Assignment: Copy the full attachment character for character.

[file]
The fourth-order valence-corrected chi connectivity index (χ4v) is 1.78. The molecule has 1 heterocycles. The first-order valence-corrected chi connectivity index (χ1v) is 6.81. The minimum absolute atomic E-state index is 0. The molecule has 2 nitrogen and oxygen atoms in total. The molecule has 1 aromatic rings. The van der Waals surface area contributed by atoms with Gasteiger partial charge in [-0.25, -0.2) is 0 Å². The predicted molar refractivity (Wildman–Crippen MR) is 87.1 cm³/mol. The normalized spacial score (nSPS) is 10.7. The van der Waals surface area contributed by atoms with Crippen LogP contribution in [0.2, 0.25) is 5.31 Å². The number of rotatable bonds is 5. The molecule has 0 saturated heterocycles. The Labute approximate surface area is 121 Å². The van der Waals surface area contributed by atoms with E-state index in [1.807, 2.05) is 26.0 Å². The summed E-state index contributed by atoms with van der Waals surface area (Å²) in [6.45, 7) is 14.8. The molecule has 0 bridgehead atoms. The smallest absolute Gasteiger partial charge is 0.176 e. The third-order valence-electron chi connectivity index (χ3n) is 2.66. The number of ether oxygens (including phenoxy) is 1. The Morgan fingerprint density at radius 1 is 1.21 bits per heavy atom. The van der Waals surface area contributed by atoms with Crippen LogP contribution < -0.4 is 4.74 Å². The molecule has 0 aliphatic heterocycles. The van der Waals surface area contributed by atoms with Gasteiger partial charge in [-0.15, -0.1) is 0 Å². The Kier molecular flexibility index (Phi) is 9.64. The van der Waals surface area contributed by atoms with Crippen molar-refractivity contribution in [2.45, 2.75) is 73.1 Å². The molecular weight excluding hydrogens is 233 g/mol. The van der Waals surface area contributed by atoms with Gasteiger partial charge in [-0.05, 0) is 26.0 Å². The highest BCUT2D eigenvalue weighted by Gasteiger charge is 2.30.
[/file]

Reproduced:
The fourth-order valence-corrected chi connectivity index (χ4v) is 1.78. The molecule has 1 heterocycles. The first-order valence-corrected chi connectivity index (χ1v) is 6.81. The minimum absolute atomic E-state index is 0. The molecule has 2 nitrogen and oxygen atoms in total. The molecule has 1 aromatic rings. The van der Waals surface area contributed by atoms with Gasteiger partial charge in [-0.25, -0.2) is 0 Å². The predicted molar refractivity (Wildman–Crippen MR) is 87.1 cm³/mol. The normalized spacial score (nSPS) is 10.7. The van der Waals surface area contributed by atoms with Crippen LogP contribution in [0.2, 0.25) is 5.31 Å². The number of rotatable bonds is 5. The molecule has 0 saturated heterocycles. The Labute approximate surface area is 121 Å². The van der Waals surface area contributed by atoms with E-state index in [1.807, 2.05) is 26.0 Å². The summed E-state index contributed by atoms with van der Waals surface area (Å²) in [6.45, 7) is 14.8. The molecule has 0 bridgehead atoms. The smallest absolute Gasteiger partial charge is 0.176 e. The third-order valence-electron chi connectivity index (χ3n) is 2.66. The number of ether oxygens (including phenoxy) is 1. The Morgan fingerprint density at radius 1 is 1.21 bits per heavy atom. The van der Waals surface area contributed by atoms with Crippen LogP contribution < -0.4 is 4.74 Å². The molecule has 0 aliphatic heterocycles. The van der Waals surface area contributed by atoms with Gasteiger partial charge in [-0.15, -0.1) is 0 Å². The Kier molecular flexibility index (Phi) is 9.64. The van der Waals surface area contributed by atoms with Crippen molar-refractivity contribution in [2.45, 2.75) is 73.1 Å². The molecular weight excluding hydrogens is 233 g/mol. The van der Waals surface area contributed by atoms with Gasteiger partial charge in [-0.05, 0) is 26.0 Å². The highest BCUT2D eigenvalue weighted by Gasteiger charge is 2.30.